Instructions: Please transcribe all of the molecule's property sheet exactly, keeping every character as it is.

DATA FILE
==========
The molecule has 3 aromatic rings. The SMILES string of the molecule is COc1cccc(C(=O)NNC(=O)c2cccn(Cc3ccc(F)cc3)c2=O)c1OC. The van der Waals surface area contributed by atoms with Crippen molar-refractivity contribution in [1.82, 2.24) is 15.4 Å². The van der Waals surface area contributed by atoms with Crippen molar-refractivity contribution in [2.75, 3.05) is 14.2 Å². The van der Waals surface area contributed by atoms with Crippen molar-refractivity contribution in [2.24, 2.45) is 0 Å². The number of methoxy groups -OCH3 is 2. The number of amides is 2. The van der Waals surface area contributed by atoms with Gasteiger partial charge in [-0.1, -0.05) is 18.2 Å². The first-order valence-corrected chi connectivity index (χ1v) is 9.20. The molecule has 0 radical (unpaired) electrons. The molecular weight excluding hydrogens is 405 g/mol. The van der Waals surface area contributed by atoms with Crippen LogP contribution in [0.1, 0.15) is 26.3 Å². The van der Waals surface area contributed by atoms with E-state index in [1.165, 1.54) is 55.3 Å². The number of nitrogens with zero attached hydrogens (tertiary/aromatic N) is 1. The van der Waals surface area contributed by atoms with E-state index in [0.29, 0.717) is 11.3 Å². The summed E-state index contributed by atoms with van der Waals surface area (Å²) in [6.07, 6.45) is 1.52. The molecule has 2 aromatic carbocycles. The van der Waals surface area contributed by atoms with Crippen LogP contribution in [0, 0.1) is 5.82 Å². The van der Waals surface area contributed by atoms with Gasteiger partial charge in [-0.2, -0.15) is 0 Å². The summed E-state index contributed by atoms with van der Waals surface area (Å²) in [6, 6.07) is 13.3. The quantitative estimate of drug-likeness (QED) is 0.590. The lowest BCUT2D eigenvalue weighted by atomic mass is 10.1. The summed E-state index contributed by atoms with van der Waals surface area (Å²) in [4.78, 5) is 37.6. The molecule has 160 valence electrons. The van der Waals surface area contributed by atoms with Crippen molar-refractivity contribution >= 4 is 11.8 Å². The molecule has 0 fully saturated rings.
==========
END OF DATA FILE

The molecule has 3 aromatic rings. The SMILES string of the molecule is COc1cccc(C(=O)NNC(=O)c2cccn(Cc3ccc(F)cc3)c2=O)c1OC. The van der Waals surface area contributed by atoms with Crippen molar-refractivity contribution in [1.82, 2.24) is 15.4 Å². The van der Waals surface area contributed by atoms with Crippen molar-refractivity contribution in [2.75, 3.05) is 14.2 Å². The van der Waals surface area contributed by atoms with Crippen molar-refractivity contribution in [2.24, 2.45) is 0 Å². The number of methoxy groups -OCH3 is 2. The number of amides is 2. The van der Waals surface area contributed by atoms with Gasteiger partial charge in [-0.1, -0.05) is 18.2 Å². The first-order valence-corrected chi connectivity index (χ1v) is 9.20. The molecule has 0 radical (unpaired) electrons. The molecular weight excluding hydrogens is 405 g/mol. The van der Waals surface area contributed by atoms with Crippen LogP contribution in [0.1, 0.15) is 26.3 Å². The van der Waals surface area contributed by atoms with E-state index in [1.165, 1.54) is 55.3 Å². The number of nitrogens with zero attached hydrogens (tertiary/aromatic N) is 1. The van der Waals surface area contributed by atoms with E-state index in [0.29, 0.717) is 11.3 Å². The summed E-state index contributed by atoms with van der Waals surface area (Å²) in [6.07, 6.45) is 1.52. The molecule has 2 aromatic carbocycles. The van der Waals surface area contributed by atoms with Crippen LogP contribution in [0, 0.1) is 5.82 Å². The van der Waals surface area contributed by atoms with Gasteiger partial charge in [-0.2, -0.15) is 0 Å². The summed E-state index contributed by atoms with van der Waals surface area (Å²) in [6, 6.07) is 13.3. The quantitative estimate of drug-likeness (QED) is 0.590. The lowest BCUT2D eigenvalue weighted by atomic mass is 10.1. The summed E-state index contributed by atoms with van der Waals surface area (Å²) in [4.78, 5) is 37.6. The molecule has 160 valence electrons. The van der Waals surface area contributed by atoms with Crippen molar-refractivity contribution >= 4 is 11.8 Å². The molecule has 0 fully saturated rings.